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March 22, 2020

Dairy cattle lameness and hoof health

World

 
March 22, 2020

Lameness affects animal health, production and reproduction. Cow lameness results in substantial economic loss. Economically, the consequences of foot disease are much greater than the treatment costs. Reduced milk yields, lower reproductive performance, increased involuntary culling, discarded milk, and additional labor costs account for the largest financial losses. Studies have revealed that lameness is one of the most costly health problems, at a cost of $90 per cow.

Lame cattle account for 70pc of all sales of non-performing cattle. Depending on the severity, body weight loss, decreased milk production, dry matter intake, herd longevity, and reproductive efficiency are mostly affected. Lameness can depress feed intake and predispose cows to ketosis, abomasal displacement, and other metabolic disorders like subacute ruminal acidosis. Conditions associated with parturition, mastitis, metritis, hard or poorly bedded stalls, too little exercise, excessive bodyweight and poor nutritional management predispose cow towards lameness. Ideally, the conformation of cow’s foot should be short, steeply angled and high in the heel.

Better management on the farm can reduce the frequency and severity of lameness in cows. Three broad categories would include facility management, nutrition management and hoof care. Dairy cattle confined to concrete and hard bedding have more chances of lameness. Properly designed and bedded freestalls will encourage cows to lie down and regurgitate. Cows lying down 10 or more hours are more satisfied with their environment and have fewer hoof problems. Confinement on hard surfaces can contribute to lameness especially if there is environment change, such as going from dirt or pasture to hard concrete floor. Sand bedding is more ideal than straw, hay, composted manure or mattress-bedded as the primary bedding material. Lameness in cows is five times more on concrete flooring. Flooring having sharp edges will contribute to foot injuries. Facility design should avoid sharp turns especially at congested areas. Properly designed and maintained freestalls can reduce foot and leg problems. Freestalls should be designed in a way that cow can easily enter, lie down, get up and exit. Proper nutrition management can lower the chances of lameness in a number of ways. Dairy cows need a consistent, balanced ration. Cows rushing directly from milk parlor to properly mixed fresh feed at the feed bunk having proper feed bunk space is the indication of better nutrition management. Rations that lead to acidosis are followed by lameness, when large percentage of diet of dairy cattle contains concentrates.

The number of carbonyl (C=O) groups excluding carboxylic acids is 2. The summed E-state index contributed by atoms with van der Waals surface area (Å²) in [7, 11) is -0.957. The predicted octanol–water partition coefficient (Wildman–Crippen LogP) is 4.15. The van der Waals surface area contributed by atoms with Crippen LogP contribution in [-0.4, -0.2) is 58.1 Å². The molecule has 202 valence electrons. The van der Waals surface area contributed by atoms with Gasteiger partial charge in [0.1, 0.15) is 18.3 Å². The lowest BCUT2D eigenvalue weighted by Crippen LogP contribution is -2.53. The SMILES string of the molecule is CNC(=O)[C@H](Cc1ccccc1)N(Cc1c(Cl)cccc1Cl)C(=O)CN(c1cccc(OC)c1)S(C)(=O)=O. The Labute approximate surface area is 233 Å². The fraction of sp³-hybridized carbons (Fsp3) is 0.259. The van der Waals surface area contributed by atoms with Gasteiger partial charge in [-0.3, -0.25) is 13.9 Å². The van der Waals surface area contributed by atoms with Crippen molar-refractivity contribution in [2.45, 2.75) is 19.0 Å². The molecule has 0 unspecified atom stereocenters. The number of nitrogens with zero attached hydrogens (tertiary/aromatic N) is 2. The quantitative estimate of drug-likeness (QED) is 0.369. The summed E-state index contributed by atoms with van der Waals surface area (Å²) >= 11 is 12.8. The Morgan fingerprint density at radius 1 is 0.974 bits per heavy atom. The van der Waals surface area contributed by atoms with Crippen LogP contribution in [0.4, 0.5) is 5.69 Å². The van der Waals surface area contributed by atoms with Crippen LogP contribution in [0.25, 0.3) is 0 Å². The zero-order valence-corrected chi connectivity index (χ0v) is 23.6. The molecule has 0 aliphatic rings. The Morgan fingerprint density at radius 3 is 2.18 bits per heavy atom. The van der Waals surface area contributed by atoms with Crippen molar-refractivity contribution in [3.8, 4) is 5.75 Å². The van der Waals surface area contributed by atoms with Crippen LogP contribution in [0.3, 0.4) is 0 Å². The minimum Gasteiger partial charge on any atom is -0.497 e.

Hoof care is the final area as it is more than hoof trimming. Hoof care starts with good clean bedding, free from stones. Sprinkler speed and frequency should be properly adjusted to keep the surface dry as possible because wet flooring eventually leads towards hoof problems. Footbaths should be used to help control digital dermatitis when present on farms. Hoof care does also include both maintenance trimming and therapeutic trimming. One of the hoof trimmings should be scheduled early in the dry period. Proper weight bearing on the hoof wall is especially important. Although hoof trimming is stressful for cows yet regular hoof trimming can increase longevity of cows by one complete lactation at the farms.

Treatments can consist of hoof trimming, foot baths, and topical applications. Depending on the problem, a veterinarian should be consulted for best protocol of lameness. (Written by Dr Sajid Ali and Dr Muhammad Avais of University of Veterinary and Animal Sciences (UVAS) Lahore).